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January 17th, 2017

Mendeley reader counts offer early evidence of the scholarly impact of academic articles

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Estimated reading time: 5 minutes

Blog Admin

January 17th, 2017

Mendeley reader counts offer early evidence of the scholarly impact of academic articles

1 comment

Estimated reading time: 5 minutes

mikethelwallAlthough the use of citation counts as indicators of scholarly impact has well-documented limitations, it does offer insight into what articles are read and valued. However, one major disadvantage of citation counts is that they are slow to accumulate. Mike Thelwall has examined reader counts from Mendeley, the academic reference manager, and found them to be a useful source of early impact information. Mendeley reader data can be recorded from the moment an article appears online and so avoids the publication cycle delays that so slow down the visibility of citations.

Counts of citations to academic articles are widely used as evidence to inform estimates of the impact of academic publications. This is based on the belief that scientists often cite works that have influenced their thinking and therefore that citation counts are indicators of influence on future scholarship. In the UK’s REF2014 research assessment exercise, 11 of the 36 subject panels drew upon citation counts to inform their judgements of the quality of academic publications, for example by arbitrating when two expert reviewers gave conflicting judgements. Citation counts are also widely used internationally for hiring, promotion, and grant applications and aggregated citation-based statistics are used to assess the impact of the work of large groups of scholars in departments, universities and even entire countries. On top of this, there are many informal uses of citation counts by individual scholars looking to assess whether their work is having an impact or to decide which of their outputs is having the most impact.

mendeleyImage credit: Mendeley Desktop and iOS by Team Mendeley. This work is licensed under a CC BY 2.0 license.

Despite their many limitations, such as obvious cases where they are misleading and entire fields for which they are almost meaningless, citation counts can support the onerous task of peer review and even substitute for it in certain cases where the volume of outputs is such that peer review judgements are impractical. At the level of the individual scholar, citation counts can be useful to indicate whether papers are read and valued. This gives outputs a visible afterlife once they have been published and helps to identify avenues of research that have been unexpectedly successful, motivating future similar work. It also gives scholars a sometimes-needed incentive to look outwards at the wider community when writing an article and consider how it might attract an audience that might cite it. Of course, uncited does not equate to irrelevant and James Hartley has recently listed his rarely cited articles that he values, which is a useful reminder of this. Nevertheless, even though I have little idea why my most cited article has attracted interest, the knowledge that it has found an audience has motivated me to conduct follow-up studies and to fund PhDs on the subject, whilst dropping lines of research that have disappointingly flown under the radar and (so far) avoided notice.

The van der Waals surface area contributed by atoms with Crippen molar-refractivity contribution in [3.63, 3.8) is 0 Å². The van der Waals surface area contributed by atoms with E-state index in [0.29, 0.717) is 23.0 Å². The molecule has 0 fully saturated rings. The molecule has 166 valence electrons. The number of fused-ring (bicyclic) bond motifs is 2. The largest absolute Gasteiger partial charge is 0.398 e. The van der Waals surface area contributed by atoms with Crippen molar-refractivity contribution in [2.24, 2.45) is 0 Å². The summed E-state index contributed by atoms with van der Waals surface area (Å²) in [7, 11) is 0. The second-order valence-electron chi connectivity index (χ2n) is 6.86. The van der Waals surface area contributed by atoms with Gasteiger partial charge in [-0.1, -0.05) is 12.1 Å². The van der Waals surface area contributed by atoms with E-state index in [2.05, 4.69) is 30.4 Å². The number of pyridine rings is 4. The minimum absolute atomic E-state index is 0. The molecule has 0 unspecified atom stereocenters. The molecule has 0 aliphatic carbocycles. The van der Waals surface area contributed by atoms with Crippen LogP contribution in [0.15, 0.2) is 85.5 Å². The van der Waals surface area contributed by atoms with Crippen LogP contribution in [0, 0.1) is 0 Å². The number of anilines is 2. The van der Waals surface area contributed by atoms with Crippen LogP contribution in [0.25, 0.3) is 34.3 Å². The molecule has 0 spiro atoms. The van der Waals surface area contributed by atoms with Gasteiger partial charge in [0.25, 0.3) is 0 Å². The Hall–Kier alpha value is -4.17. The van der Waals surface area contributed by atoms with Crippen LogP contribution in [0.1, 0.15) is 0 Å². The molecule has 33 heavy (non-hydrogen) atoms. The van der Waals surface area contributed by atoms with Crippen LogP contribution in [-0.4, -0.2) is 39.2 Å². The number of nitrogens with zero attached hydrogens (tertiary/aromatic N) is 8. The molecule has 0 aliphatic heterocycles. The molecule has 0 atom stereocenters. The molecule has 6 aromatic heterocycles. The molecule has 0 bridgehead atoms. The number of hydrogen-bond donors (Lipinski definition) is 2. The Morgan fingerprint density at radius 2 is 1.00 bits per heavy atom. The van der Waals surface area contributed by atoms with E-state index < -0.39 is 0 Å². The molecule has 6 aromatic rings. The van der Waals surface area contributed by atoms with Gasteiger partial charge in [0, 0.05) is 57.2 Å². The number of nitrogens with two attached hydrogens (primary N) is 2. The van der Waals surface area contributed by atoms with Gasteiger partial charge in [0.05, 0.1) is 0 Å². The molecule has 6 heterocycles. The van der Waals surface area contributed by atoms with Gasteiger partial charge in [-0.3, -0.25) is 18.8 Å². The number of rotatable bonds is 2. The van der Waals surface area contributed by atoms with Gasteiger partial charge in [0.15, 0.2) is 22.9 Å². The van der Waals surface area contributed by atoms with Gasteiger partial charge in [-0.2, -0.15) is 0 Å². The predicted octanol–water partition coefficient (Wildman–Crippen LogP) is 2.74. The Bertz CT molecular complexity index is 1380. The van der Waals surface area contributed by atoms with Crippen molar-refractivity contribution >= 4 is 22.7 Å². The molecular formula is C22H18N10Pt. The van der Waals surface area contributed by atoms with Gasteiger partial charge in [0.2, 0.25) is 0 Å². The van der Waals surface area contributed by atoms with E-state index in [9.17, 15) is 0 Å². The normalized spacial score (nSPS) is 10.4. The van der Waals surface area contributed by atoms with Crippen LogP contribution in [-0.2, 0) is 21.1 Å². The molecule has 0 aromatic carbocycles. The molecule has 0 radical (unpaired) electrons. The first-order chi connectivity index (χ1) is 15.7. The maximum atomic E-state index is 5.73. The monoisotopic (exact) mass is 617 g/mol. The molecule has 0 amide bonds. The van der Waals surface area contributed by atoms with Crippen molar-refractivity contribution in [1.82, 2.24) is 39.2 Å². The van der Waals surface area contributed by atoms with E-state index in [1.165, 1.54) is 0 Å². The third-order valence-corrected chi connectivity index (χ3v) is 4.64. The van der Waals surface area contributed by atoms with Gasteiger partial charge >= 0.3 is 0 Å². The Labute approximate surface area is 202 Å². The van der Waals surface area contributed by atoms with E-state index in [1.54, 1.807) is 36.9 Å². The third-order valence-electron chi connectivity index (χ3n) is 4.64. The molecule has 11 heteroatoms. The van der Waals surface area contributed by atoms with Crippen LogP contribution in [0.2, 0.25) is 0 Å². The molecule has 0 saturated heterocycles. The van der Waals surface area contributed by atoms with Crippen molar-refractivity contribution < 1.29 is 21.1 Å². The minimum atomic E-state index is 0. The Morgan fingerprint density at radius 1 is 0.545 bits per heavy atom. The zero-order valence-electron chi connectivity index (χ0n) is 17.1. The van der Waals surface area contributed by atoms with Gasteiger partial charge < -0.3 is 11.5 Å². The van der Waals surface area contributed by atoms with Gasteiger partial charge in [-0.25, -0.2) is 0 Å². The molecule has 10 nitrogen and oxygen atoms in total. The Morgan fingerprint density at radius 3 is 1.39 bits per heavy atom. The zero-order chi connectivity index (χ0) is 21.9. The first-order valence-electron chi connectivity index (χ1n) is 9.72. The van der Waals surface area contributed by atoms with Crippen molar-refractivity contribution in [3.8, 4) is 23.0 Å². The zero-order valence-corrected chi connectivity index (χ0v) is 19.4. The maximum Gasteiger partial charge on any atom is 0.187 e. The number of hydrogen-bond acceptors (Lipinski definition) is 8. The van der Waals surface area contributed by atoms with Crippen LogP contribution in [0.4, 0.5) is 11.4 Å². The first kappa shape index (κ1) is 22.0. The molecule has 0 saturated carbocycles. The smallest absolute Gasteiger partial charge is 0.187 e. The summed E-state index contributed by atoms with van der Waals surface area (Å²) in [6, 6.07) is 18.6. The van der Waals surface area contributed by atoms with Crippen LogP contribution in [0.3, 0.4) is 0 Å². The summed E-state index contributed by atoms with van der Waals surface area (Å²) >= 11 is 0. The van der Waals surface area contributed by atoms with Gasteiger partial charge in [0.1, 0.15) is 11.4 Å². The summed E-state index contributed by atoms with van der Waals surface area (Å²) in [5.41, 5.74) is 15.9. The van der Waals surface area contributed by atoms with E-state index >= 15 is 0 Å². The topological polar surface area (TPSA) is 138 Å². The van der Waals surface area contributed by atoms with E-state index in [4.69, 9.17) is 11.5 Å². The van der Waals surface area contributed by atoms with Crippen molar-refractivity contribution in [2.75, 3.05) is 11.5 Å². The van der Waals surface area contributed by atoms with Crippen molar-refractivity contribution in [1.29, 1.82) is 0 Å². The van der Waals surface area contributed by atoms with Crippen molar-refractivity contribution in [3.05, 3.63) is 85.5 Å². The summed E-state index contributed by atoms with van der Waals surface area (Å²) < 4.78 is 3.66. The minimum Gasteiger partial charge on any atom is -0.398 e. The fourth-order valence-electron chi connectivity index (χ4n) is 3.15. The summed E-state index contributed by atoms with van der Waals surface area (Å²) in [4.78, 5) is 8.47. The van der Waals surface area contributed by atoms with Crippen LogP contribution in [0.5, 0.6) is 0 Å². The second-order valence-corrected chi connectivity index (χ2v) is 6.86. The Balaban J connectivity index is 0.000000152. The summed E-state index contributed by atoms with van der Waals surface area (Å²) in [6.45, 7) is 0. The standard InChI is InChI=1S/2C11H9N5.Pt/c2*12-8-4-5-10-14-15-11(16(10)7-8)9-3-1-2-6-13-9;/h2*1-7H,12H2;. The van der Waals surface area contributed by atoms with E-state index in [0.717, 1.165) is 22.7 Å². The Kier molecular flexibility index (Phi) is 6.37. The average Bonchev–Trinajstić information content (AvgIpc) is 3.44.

One major disadvantage of citation counts is that they are slow to accumulate. Once an article has been published, even if someone reads it on the first day that it appears and immediately uses it to inform a new study, it is likely to be 18 months (depending on the discipline) before that study is complete, written up, submitted to a journal, peer reviewed, revised, accepted and published so that its citations appear in Google Scholar, Web of Science or Scopus. Uses of citation counts in formal or informal research evaluations may therefore lag by several years. This delay is a major disadvantage for most applications of citation counts. There is a simple solution that is effective in some contexts: Mendeley reader counts (Figure 1).

figure1Figure 1: Mendeley readers typically appear at least a year before citations due to delays between other researchers reading a paper and their new study being published.